Can Women be Elders in the Church or Not?

Felicity Dale
Felicity Dale

Many people believe that women cannot be elders. They often base it on this Scripture:

It is a trustworthy statement: if any man aspires to the office of overseer, it is a fine work he desires to do (1Tim 3:1 NASB). Many other versions say something similar.

There are two problems with this translation:

  1. Nowhere in the original Greek does it use the word "man." In fact, according to Philip B. Payne, author of Man and Woman, One in Christ: An Exegetical and Theological Study of Paul's Letters, nowhere in the descriptions of qualifications of elders and deacons in either Timothy or Titus is a masculine pronoun used. The New Living Translation has it more accurately–"If any person..."
  2. The word "office" or "position" is not in the original Greek either. It was added by the translators.

But, you may say, what about the fact that one of the qualifications for an elder is that he is to be the husband of one wife–a "one-woman-man"? The qualifications for a deacon also include that stipulation, and we know that Phoebe was a woman deacon, so this on its own cannot be taken to mean there should not be women elders. The exclusion was probably to prevent polygamy in the leadership of the church, not to prevent women, or indeed single males, from being either elders or deacons. Added to that, unlike many cultures where men can have more than one wife, I cannot think of a single culture where women had/have more than one husband.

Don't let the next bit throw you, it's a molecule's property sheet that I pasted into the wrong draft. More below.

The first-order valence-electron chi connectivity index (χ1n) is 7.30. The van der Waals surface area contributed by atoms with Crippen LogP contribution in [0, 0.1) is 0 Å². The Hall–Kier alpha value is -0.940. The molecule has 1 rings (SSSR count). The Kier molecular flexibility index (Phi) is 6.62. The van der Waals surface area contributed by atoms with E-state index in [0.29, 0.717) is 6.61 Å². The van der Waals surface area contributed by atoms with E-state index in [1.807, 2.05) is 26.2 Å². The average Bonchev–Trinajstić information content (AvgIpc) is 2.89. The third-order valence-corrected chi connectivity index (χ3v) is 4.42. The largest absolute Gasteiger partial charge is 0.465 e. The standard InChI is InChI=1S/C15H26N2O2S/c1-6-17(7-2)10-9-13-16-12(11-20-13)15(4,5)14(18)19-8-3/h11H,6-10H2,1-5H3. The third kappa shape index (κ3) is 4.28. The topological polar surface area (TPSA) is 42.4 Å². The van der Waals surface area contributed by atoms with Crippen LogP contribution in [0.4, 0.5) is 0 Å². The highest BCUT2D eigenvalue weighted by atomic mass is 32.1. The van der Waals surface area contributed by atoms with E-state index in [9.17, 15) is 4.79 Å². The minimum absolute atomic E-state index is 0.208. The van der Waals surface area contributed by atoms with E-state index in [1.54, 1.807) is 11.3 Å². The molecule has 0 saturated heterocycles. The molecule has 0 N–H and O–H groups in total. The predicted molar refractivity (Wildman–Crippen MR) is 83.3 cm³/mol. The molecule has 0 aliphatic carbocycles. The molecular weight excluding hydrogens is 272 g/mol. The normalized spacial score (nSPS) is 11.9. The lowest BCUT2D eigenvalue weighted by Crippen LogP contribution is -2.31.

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Others may object, but there are no females named as overseers (Greek episkopos) in the New Testament. True. However, apart from Jesus, there are no named males entitledepiskopos either. Yes, John and Peter both describe themselves as elders, (Greekpresbuteros) but these do not identify them as having a specific local church function and can equally well be interpreted that they are older in age. Similarly, older women in Titus 2 are described as presbutera.

What about verse 11 that says "Likewise their wives..." (NKJV)  implying that the wives of elders and deacons have to be qualified too? The Greek word can be translated as either "wives" or "women." A better translation would be "Similarly, the women..." This phrase occurs within the description of deacons.

Several inscriptions have been discovered that show that women were leaders in Jewish synagogs shortly after the time of Christ. There is similar archaeological evidence of women leadership in the early church.

What do you think?

Adapted from Felicity Dale's blog, Kingdom Women. Felicity Dale is the author of numerous books including The Black Swan Effect and Simply Church. She is an an advocate for women in the church and trains people to start simple, organic house churches around the world.

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